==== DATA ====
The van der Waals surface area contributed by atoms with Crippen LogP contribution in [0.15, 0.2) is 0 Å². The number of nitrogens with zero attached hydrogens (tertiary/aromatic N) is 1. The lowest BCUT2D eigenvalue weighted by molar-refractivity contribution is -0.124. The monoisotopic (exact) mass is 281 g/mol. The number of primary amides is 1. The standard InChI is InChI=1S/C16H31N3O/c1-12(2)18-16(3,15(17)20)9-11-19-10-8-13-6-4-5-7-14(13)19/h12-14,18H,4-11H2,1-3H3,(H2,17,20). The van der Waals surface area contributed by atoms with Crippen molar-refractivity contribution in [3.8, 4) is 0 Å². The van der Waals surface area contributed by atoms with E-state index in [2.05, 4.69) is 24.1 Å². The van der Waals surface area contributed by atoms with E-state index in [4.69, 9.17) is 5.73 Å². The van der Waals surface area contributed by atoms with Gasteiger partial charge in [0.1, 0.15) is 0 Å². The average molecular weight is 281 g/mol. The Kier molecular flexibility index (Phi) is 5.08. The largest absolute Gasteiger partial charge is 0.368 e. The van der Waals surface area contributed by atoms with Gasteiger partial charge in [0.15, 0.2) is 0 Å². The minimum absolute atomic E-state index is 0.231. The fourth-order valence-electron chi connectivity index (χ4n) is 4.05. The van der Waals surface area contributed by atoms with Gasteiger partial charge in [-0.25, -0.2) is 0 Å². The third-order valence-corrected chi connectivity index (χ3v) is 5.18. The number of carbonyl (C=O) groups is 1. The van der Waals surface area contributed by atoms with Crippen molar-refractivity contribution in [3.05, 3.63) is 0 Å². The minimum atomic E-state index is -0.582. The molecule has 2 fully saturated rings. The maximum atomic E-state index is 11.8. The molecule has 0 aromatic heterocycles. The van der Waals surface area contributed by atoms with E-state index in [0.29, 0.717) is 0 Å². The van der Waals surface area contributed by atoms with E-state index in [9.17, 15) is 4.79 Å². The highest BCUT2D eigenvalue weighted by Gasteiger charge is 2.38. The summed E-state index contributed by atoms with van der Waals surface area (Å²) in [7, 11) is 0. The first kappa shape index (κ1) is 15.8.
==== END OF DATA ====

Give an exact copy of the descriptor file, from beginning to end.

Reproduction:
The van der Waals surface area contributed by atoms with Crippen LogP contribution in [0.15, 0.2) is 0 Å². The number of nitrogens with zero attached hydrogens (tertiary/aromatic N) is 1. The lowest BCUT2D eigenvalue weighted by molar-refractivity contribution is -0.124. The monoisotopic (exact) mass is 281 g/mol. The number of primary amides is 1. The standard InChI is InChI=1S/C16H31N3O/c1-12(2)18-16(3,15(17)20)9-11-19-10-8-13-6-4-5-7-14(13)19/h12-14,18H,4-11H2,1-3H3,(H2,17,20). The van der Waals surface area contributed by atoms with Crippen molar-refractivity contribution in [3.8, 4) is 0 Å². The van der Waals surface area contributed by atoms with E-state index in [2.05, 4.69) is 24.1 Å². The van der Waals surface area contributed by atoms with E-state index in [4.69, 9.17) is 5.73 Å². The van der Waals surface area contributed by atoms with Gasteiger partial charge in [0.1, 0.15) is 0 Å². The average molecular weight is 281 g/mol. The Kier molecular flexibility index (Phi) is 5.08. The largest absolute Gasteiger partial charge is 0.368 e. The van der Waals surface area contributed by atoms with Gasteiger partial charge in [0.15, 0.2) is 0 Å². The minimum absolute atomic E-state index is 0.231. The fourth-order valence-electron chi connectivity index (χ4n) is 4.05. The van der Waals surface area contributed by atoms with Gasteiger partial charge in [-0.25, -0.2) is 0 Å². The third-order valence-corrected chi connectivity index (χ3v) is 5.18. The number of carbonyl (C=O) groups is 1. The van der Waals surface area contributed by atoms with Crippen molar-refractivity contribution in [3.05, 3.63) is 0 Å². The minimum atomic E-state index is -0.582. The molecule has 2 fully saturated rings. The maximum atomic E-state index is 11.8. The molecule has 0 aromatic heterocycles. The van der Waals surface area contributed by atoms with E-state index in [0.29, 0.717) is 0 Å². The van der Waals surface area contributed by atoms with E-state index in [9.17, 15) is 4.79 Å². The highest BCUT2D eigenvalue weighted by Gasteiger charge is 2.38. The summed E-state index contributed by atoms with van der Waals surface area (Å²) in [7, 11) is 0. The first kappa shape index (κ1) is 15.8.